US’s proposed swap for Griner and Whelan met with skepticism and fury | US foreign policy

A The Biden administration’s proposal to trade notorious Russian arms dealer Viktor Bout for WNBA star Brittney Griner and former Marine Paul Whelan, two high-profile Americans currently being held in Russia, has drawn praise, confusion and fury.

While some praised the Biden administration and the State Department for doing whatever it took to bring Griner and Whelan back, others expressed skepticism of the deal, especially when it is a question of freeing Bout, who has a notorious international reputation.

Many have wondered: is it worth exchanging two wrongfully detained Americans for an arms dealer dubbed the “merchant of death”? Others ask if the deal should include Marc Fogel, “the other American” currently imprisoned in Russia after trying to enter the country last year with half an ounce of medical marijuana? Even more to wonder if an exchange could encourage new hostage-takings? What about the hundreds of thousands of Americans who continue to be arrested nationwide on marijuana-related charges?

In February, Griner was arrested at a Moscow airport after authorities found vape cartridges containing cannabis oil — for which she had a medical recommendation — in her bags. The arrest of the Phoenix Mercury star quickly grabbed headlines as it came amid heightened US-Russian tensions before Moscow sent forces to Ukraine a week later.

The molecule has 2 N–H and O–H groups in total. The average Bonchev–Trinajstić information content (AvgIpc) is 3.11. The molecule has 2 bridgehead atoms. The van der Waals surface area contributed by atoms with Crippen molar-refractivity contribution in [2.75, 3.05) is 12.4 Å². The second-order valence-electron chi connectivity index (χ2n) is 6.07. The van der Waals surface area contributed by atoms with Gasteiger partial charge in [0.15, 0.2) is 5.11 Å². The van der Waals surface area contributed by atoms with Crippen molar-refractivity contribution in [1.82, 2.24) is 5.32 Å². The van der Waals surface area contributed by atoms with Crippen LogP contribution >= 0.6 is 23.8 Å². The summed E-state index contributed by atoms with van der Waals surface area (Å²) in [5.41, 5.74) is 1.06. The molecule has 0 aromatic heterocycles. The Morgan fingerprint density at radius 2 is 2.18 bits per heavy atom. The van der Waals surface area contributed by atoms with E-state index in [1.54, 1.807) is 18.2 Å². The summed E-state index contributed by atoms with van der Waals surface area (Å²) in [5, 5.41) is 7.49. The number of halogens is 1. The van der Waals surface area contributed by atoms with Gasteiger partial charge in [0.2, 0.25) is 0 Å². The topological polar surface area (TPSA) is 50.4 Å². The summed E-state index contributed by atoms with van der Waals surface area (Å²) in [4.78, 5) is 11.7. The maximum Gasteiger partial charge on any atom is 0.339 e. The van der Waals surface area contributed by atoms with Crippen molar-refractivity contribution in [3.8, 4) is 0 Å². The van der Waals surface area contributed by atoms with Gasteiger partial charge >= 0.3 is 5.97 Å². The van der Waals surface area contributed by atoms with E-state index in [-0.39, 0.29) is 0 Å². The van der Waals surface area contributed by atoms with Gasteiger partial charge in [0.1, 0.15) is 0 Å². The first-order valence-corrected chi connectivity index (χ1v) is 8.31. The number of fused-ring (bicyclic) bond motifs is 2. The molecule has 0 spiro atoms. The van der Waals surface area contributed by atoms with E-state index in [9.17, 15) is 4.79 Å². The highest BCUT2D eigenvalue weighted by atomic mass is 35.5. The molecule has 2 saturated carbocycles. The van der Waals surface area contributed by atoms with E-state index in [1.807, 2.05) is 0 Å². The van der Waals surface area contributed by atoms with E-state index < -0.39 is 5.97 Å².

Griner has since been detained in Russia and faces a maximum of 10 years in prison if convicted of transporting drugs.

Brittney Griner talks to her lawyers standing in a cage in a courtroom ahead of a hearing in Khimki, Russia, on July 26.
Brittney Griner talks to her lawyers standing in a cage in a courtroom ahead of a hearing in Khimki, Russia, on July 26. Photograph: Alexander Zemlianichenko/AP

In December 2018, former U.S. Navy and corporate security chief Paul Whelan was arrested in Russia for espionage and sentenced to 16 years in prison. According to Russian officials, he was caught with a USB key containing classified information. Whelan, who also holds passports from Canada, the UK and Ireland, has repeatedly denied the charges and claimed he was set up.

The U.S. government denounced Whelan’s accusations as false and declared Whelan and Griner “wrongfully detained”.

On Wednesday, Secretary of State Antony Blinken announced that the United States had made a “substantial offer” to Russia to free Whelan and Griner. Although Blinken declined to say what the United States was offering in return, a source familiar with the matter confirmed a CNN report that Washington was willing to trade Bout, who is currently serving a 25-year prison sentence in the United States. United, as part of the exchange. .

Prisoner swaps have long been a part of history between the two former Cold War adversaries. The first major exchange between the United States and the Soviet Union took place in February 1962 when the Americans gave up Rudolf Abel, a convicted KGB spy, in exchange for American pilot Gary Powers, whose U2 spy plane had been shot down over the Soviet Union two years earlier. The exchange, which took place on the fog-covered Glienicke Bridge on a cold, cloudy Berlin morning, was adapted into a Steven Spielberg thriller more than 50 years later.